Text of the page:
Significant investment in new ports facilities
An ambitious three ports strategy is underpinning Orkney’s world leading role in the development of wave and tidal technologies.
Orkney Islands Council has invested in major infrastructure projects to provide the marine renewables industry with upgraded and new-build pier and quayside facilities at key locations throughout the islands.
The developments, at Lyness, Hatston and Stromness, will support the trialling of technologies at EMEC, the Orkney-based European Marine Energy Centre, as well as the future development of commercial scale wave and tidal arrays in the Pentland Firth and Orkney Waters.
At Lyness, on the island of Hoy, a former wartime naval base has undergone a comprehensive makeover – giving it a new lease of life as a multi-purpose logistics base for the wave and tidal energy sectors.
The £2.98 million development – which attracted 40 per cent support from the European ERDF fund – has resulted in the upgrade of two wharfs and the creation of a large laydown area.
Wave energy converters are now a familiar sight at Lyness, tied up alongside the wharfs when not undergoing sea trials at the wave test site operated by EMEC.
“We’re delighted with the response from the industry,” said Michael Morrison, the Council’s Business Development Manager. “It’s good to see a range of developers of wave and tidal technologies using the newly upgraded facilities at Lyness.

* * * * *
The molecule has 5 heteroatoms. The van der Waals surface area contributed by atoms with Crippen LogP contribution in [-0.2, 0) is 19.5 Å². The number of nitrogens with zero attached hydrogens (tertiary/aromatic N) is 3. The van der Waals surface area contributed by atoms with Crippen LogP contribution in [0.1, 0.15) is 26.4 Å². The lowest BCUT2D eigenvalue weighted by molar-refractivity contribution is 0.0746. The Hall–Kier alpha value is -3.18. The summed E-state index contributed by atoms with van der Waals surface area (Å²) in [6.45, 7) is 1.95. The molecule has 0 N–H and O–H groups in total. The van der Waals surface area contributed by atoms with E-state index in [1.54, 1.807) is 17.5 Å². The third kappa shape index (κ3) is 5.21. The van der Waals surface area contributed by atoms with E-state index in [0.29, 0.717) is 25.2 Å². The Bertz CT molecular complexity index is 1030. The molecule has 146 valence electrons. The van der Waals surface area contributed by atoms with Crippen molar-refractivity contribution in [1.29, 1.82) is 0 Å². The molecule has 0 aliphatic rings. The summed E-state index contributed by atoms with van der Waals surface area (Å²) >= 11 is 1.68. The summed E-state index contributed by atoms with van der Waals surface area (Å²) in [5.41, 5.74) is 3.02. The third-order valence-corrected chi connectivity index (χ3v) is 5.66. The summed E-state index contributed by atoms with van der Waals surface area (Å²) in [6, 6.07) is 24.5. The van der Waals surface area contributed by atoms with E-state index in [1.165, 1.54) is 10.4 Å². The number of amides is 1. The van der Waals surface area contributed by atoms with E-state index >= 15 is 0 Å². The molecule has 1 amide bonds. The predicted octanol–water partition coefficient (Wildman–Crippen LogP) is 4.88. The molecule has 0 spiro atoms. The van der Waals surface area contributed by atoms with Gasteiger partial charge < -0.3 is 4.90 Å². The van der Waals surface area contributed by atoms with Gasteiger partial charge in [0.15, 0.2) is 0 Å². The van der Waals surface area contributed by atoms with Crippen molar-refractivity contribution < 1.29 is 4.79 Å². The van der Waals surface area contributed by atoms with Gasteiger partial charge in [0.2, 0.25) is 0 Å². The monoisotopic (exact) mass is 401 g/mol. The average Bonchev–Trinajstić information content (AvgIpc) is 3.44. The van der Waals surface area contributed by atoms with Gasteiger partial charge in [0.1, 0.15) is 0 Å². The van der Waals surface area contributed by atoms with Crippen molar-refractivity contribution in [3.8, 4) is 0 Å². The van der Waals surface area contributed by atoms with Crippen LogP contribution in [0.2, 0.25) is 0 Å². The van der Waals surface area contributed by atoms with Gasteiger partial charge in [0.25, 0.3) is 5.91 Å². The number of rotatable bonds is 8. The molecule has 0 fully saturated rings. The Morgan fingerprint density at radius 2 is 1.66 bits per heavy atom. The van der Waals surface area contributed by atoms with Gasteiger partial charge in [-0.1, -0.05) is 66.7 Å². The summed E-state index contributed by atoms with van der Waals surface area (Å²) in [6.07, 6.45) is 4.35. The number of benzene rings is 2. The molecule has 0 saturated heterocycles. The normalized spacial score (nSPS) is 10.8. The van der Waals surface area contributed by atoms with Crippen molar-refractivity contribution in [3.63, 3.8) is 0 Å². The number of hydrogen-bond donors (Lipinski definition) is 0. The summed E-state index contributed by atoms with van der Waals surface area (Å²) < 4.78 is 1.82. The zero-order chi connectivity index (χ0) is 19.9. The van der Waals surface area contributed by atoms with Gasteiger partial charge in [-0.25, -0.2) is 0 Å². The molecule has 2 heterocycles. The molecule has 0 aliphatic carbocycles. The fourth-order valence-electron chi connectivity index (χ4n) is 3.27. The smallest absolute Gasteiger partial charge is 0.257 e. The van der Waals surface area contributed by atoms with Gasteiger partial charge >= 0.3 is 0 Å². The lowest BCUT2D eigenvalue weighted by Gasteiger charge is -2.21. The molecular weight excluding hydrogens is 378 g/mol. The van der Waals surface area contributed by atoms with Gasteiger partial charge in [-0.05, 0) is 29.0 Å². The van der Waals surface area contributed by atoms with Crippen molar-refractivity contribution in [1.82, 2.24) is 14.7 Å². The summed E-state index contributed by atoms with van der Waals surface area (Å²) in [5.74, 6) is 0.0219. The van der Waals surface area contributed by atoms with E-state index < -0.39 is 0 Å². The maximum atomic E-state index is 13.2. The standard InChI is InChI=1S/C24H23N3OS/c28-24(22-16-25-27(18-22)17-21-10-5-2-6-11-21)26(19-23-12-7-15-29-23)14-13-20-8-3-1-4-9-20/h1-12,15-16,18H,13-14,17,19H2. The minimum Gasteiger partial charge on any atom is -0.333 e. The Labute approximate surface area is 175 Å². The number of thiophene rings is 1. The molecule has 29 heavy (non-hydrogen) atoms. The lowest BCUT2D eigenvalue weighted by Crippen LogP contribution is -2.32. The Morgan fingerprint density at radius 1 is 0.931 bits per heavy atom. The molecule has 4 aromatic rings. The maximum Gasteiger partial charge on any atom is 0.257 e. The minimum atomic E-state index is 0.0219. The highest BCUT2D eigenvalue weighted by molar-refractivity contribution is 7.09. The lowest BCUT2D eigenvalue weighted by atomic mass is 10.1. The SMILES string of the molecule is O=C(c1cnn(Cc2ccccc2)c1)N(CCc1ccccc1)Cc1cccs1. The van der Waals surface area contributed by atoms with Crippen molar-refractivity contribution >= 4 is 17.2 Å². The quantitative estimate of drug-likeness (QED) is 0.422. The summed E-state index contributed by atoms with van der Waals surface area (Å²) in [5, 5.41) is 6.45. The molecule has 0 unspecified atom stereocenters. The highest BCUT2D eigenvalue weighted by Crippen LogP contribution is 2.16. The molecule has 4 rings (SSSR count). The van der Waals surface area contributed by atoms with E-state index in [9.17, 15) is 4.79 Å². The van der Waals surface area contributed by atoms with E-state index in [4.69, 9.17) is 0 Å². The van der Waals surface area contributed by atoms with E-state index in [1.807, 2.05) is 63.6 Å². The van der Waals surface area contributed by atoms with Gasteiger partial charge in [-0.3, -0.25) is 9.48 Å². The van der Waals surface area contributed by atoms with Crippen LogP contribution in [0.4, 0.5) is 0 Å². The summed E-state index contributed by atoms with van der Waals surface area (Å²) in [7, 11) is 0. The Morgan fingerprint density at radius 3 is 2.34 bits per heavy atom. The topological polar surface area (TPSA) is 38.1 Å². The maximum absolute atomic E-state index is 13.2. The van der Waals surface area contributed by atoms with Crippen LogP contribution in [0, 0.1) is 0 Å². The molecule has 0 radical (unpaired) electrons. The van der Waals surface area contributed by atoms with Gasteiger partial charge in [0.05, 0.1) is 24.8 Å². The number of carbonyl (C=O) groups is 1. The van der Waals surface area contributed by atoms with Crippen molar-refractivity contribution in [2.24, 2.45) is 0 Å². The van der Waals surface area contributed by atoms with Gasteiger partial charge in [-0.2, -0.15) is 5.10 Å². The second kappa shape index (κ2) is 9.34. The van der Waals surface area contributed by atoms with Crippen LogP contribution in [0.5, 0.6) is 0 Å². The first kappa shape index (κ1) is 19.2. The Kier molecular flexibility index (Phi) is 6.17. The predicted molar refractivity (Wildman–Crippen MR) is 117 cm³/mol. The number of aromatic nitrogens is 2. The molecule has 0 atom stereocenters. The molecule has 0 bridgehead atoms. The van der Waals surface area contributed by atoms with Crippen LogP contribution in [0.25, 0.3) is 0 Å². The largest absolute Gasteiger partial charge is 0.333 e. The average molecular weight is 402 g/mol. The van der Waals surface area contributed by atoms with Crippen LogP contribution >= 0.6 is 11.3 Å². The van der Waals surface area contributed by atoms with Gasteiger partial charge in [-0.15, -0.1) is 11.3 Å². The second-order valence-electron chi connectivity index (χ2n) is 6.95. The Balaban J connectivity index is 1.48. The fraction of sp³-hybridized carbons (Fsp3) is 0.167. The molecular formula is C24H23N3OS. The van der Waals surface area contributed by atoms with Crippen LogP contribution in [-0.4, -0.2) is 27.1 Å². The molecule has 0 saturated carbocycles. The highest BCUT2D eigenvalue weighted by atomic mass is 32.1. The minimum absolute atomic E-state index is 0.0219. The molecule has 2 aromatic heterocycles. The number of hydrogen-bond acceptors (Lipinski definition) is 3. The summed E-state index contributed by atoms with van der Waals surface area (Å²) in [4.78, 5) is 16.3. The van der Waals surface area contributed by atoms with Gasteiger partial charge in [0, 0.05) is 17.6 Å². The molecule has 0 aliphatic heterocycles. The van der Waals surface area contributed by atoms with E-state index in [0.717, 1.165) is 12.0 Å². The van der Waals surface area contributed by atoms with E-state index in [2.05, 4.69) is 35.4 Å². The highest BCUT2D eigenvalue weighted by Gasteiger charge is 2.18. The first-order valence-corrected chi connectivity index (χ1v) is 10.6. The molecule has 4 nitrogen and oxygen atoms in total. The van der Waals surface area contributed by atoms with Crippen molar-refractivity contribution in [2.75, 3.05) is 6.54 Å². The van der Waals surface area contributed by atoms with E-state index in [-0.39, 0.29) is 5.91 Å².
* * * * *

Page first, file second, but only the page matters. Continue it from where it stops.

“There is also keen interest in the quayside laydown area for the assembly and maintenance of devices and as a logistics hub for support services.”
At Hatston, near Kirkwall, a 160-metre extension to the existing 225-metres pier was completed in 2013.
This £8.4 million development attracted £3.4 million in ERDF funding, and provides a major support and logistics base strategically located for developers trialling technologies at EMEC’s tidal test site off the island of Eday.
The three ports strategy will be complete once a new 100 metre pier at Coplands Dock in Stromness is in place.
“The strategy will result in pier and quayside facilities in important locations for the future development of the marine renewables sector,” said Michael Morrison.
“Lyness and Stromness are well placed to support the testing of wave technologies at EMEC’s Billia Croo test site. Hatston is the ideal location to support the development of tidal technologies at EMEC’s Falls of Warness test site off Eday.
“Looking further ahead to the commercial deployment of wave and tidal arrays in the Pentland Firth and Orkney Waters, these three facilities will have a vital role to play.
“The Council recognised at an early stage how important marine renewables would be to the economy of our islands and to Scotland as a whole.
“Significant investment in our three ports strategy means there are firm foundations in place to maintain and enhance Orkney’s world leading role in this important new sector.”